Neurosomatic Therapy (NST) is an integrative form of manual therapy that focuses on bringing balance back to the body and the nervous system.

  • It combines massage therapy, post-urology, and corrective exercise to study the relationship between the body’s soft tissues, the skeletal system, and the nervous system.
  • NST is an effective solution to many chronic pain and dysfunction issues including headaches, back pain, neck pain, and even learning disabilities.
  • Each session begins with a thorough assessment of posture, range of motion, muscle strength testing, and palpation of soft tissue.
  • This allows for a personalized treatment plan that addresses any underlying causes of pain or dysfunction.

If you are looking at physical therapies for relief from chronic pain or emotional distress, Neurosomatic Therapy may be a great option for you. Be sure to consult with your doctor or healthcare provider before beginning any new treatment plan.

About The Autonomic Nervous System (ANS)

The Autonomic Nervous System (ANS) is a part of the peripheral nervous system that helps to regulate involuntary body functions such as breathing, heart rate, digestion, and urination.

According to Brittanica2, the definition of ANS is that it is made up of two parts: the sympathetic nervous system and the parasympathetic nervous system.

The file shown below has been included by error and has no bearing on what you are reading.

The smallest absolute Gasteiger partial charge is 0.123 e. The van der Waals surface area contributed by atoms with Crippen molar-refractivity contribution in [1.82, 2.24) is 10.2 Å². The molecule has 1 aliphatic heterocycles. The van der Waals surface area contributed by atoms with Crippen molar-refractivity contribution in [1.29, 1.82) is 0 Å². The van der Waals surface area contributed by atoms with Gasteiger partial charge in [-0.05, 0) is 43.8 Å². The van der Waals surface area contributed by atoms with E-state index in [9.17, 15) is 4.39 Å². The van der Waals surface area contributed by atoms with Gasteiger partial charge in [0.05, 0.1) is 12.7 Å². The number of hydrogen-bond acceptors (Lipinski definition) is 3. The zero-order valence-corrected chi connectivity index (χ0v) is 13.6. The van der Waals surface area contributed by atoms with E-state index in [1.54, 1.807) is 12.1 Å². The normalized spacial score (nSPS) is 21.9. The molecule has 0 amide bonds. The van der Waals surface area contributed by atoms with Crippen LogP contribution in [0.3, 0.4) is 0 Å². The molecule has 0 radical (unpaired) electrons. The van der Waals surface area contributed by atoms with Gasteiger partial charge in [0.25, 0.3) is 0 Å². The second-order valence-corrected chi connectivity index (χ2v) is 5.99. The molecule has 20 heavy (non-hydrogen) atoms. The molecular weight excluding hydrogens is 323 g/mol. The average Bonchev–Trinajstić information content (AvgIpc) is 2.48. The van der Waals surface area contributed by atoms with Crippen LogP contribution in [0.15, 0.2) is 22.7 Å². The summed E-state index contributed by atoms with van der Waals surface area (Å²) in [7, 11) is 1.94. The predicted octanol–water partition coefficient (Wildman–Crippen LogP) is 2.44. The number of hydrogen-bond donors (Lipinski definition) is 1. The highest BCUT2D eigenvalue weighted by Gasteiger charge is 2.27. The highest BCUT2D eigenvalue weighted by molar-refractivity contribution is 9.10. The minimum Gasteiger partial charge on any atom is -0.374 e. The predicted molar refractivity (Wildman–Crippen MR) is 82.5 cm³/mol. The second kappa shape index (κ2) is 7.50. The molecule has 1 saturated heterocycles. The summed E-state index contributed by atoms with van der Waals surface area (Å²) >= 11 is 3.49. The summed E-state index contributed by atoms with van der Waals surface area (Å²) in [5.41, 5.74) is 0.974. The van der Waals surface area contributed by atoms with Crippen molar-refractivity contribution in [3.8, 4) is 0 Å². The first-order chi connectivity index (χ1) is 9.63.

1. The sympathetic nervous system is responsible for the “fight or flight” response when we are in danger or under stress.
  2. The parasympathetic nervous system is responsible for calming us down and helping us relax.

The ANS works automatically without us having to think about it, but it can be affected by our emotions and thoughts. For example, if we are feeling stressed or anxious, our sympathetic nervous system will kick in and increase our heart rate and respiration rate.

On the other hand, if we are feeling relaxed or happy, our parasympathetic nervous system will take over and help us slow down our breathing and heart rate.

It is important to understand how your autonomic nervous system works so that you can better manage your mental health. If you find yourself feeling overwhelmed with stress or anxiety, try taking some deep breaths to activate your parasympathetic nervous system and help you relax.

While this may be difficult, learning about these two aspects of your nervous system can help you make sense of what you’re feeling and succeed in reducing anxiety.

Somatic Therapy For Anxiety Conclusion: